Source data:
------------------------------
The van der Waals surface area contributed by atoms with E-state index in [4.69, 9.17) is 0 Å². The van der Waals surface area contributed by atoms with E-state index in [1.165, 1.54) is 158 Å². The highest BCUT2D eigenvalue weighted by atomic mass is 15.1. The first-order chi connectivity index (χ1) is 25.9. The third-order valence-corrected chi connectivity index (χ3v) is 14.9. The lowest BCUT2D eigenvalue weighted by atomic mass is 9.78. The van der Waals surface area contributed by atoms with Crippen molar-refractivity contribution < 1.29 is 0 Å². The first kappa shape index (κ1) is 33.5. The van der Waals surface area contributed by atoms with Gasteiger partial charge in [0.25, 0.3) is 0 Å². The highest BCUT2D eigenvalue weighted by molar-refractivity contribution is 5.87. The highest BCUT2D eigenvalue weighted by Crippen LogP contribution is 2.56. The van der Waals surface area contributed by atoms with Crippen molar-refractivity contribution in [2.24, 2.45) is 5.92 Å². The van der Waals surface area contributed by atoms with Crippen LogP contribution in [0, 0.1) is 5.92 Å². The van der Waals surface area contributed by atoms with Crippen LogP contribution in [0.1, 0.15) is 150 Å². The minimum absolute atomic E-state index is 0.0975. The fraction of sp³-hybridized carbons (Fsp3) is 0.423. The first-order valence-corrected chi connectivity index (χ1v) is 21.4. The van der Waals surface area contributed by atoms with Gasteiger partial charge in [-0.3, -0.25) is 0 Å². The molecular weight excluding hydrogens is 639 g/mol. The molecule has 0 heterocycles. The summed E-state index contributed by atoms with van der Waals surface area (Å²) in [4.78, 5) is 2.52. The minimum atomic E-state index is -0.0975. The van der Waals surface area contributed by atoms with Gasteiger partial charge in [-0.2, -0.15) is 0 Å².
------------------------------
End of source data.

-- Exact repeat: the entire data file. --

The van der Waals surface area contributed by atoms with E-state index in [4.69, 9.17) is 0 Å². The van der Waals surface area contributed by atoms with E-state index in [1.165, 1.54) is 158 Å². The highest BCUT2D eigenvalue weighted by atomic mass is 15.1. The first-order chi connectivity index (χ1) is 25.9. The third-order valence-corrected chi connectivity index (χ3v) is 14.9. The lowest BCUT2D eigenvalue weighted by atomic mass is 9.78. The van der Waals surface area contributed by atoms with Crippen molar-refractivity contribution < 1.29 is 0 Å². The first kappa shape index (κ1) is 33.5. The van der Waals surface area contributed by atoms with Gasteiger partial charge in [0.25, 0.3) is 0 Å². The highest BCUT2D eigenvalue weighted by molar-refractivity contribution is 5.87. The highest BCUT2D eigenvalue weighted by Crippen LogP contribution is 2.56. The van der Waals surface area contributed by atoms with Crippen molar-refractivity contribution in [2.24, 2.45) is 5.92 Å². The van der Waals surface area contributed by atoms with Crippen LogP contribution in [0, 0.1) is 5.92 Å². The van der Waals surface area contributed by atoms with Crippen LogP contribution in [0.1, 0.15) is 150 Å². The minimum absolute atomic E-state index is 0.0975. The fraction of sp³-hybridized carbons (Fsp3) is 0.423. The first-order valence-corrected chi connectivity index (χ1v) is 21.4. The van der Waals surface area contributed by atoms with Gasteiger partial charge in [-0.3, -0.25) is 0 Å². The molecular weight excluding hydrogens is 639 g/mol. The molecule has 0 heterocycles. The summed E-state index contributed by atoms with van der Waals surface area (Å²) in [4.78, 5) is 2.52. The minimum atomic E-state index is -0.0975. The van der Waals surface area contributed by atoms with Gasteiger partial charge in [-0.2, -0.15) is 0 Å².